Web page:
Whatever you do, coach Mike Hastings of the Minnesota State Mavericks says, it should be fun.
“Whether you're on ice or off ice, just make sure it doesn't feel like work,” the Crookston native said. “You’ve got to have some fun doing it.”
Here are a few fun suggestions from coach Hastings to satisfy that offseason hockey hunger.
One of the big reasons the sport of hockey has grown in places like Florida and southern California is the sport of roller hockey. So after a long winter, don’t waste those beautiful Minnesota summer days by staying indoors.
“One thing we did (growing up) was, we played a lot of knee hockey, we played a lot of floor hockey, and then when the Rollerblades came out, we played a lot of street hockey,” Hastings said. “Anything that you can do that keeps your hands and your feet moving simultaneously with a stick in your hand is relatable. It goes right back to what you're doing on the ice.
“You don't have to have an ice sheet. Most cul de sacs are paved. You still have boards that are up in the summer with sport courts and floors.”
When you’re playing with and competing against your buddies, doing things that improve your shooting, passing and stickhandling suddenly don’t seem like drills, the coach says. They don’t seem like work.
Race each other. Challenge each other. Keep score.
“Small games, whether it's shooting at targets, at posts — right post, left post crossbar — picking knots in the net,” Hastings said. “Play in outnumbered situations. Find ways to get a puck from me to my teammate with someone or something in between us. Do that stationary, and then start doing it moving.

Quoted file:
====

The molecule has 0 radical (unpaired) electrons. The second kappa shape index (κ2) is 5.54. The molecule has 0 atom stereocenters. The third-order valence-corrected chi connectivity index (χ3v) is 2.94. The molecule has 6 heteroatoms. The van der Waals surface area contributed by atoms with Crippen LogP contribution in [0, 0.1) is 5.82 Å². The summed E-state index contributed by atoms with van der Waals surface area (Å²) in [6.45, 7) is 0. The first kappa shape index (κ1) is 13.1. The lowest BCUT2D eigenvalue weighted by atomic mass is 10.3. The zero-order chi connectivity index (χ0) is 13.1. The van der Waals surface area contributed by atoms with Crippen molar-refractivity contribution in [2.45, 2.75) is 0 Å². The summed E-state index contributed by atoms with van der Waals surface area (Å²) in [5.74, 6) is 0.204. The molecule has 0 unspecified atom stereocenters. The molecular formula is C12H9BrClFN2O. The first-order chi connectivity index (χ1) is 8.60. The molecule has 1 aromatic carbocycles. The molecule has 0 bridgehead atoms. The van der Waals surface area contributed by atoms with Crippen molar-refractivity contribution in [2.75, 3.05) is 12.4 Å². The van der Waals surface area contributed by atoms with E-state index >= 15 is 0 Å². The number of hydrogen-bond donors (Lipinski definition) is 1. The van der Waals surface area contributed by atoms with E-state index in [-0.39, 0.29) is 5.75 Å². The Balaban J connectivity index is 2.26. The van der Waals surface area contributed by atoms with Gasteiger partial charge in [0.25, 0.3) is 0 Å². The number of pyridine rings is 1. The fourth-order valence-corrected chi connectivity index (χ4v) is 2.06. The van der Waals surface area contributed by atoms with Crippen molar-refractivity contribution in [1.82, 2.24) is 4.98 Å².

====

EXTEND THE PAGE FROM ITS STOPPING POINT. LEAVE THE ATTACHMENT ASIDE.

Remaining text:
“Play small games that incorporate two or three different skills. At the end of the day, you’re just out having fun, and you’re actually getting better at what you need to get better at. I think that’s fun. Those are games. I don’t think the idea of doing ‘drills’ sounds fun to me.”
Play Other Sports
Hockey may be unique in that it’s played on ice with sticks and pucks, but many of the athletic skills used in other sports — footwork, starts and stops, hand speed, vision, anticipation, deception and even the mental game — can help you on the hockey rink come fall.
“I'm a big proponent of multi-sport athletes,” Hastings said. “Leave the game of hockey for a while. It's OK. It'll be there. You can pick it up again. Go do something else.”
What sports do Hastings suggest? Pretty much anything!
“Things you’re doing with your feet — basketball, football, soccer, lacrosse — where you’re changing directions and using your upper body while your lower body is in motion. Throwing a ball, catching a ball, playing baseball, playing softball, tennis, badminton — take your pick of what you like — racquetball, pickleball, it's all just athleticism, being able to do things with your hands and your feet.”
While you’re playing those games and sports, try different techniques that will help you on the rink.
“Shoot pucks in different areas — close to your feet, away from you, receiving it and shooting it or one-timing it,” Hastings said. “You can do that with balls, you can do that with pucks.”
And then concentrate on keeping your head up as you make plays, a skill you will also need when you’re back on the ice.
“It makes your decision-making process a little quicker,” Hastings said. “You don't want to get your head up, find something, get your head down, find the puck and then execute. If you can do it all while you're looking up, it makes you quicker, faster. If I've got guys who can make plays with their heads up, they're seeing everything that’s coming at them and they're not surprised.”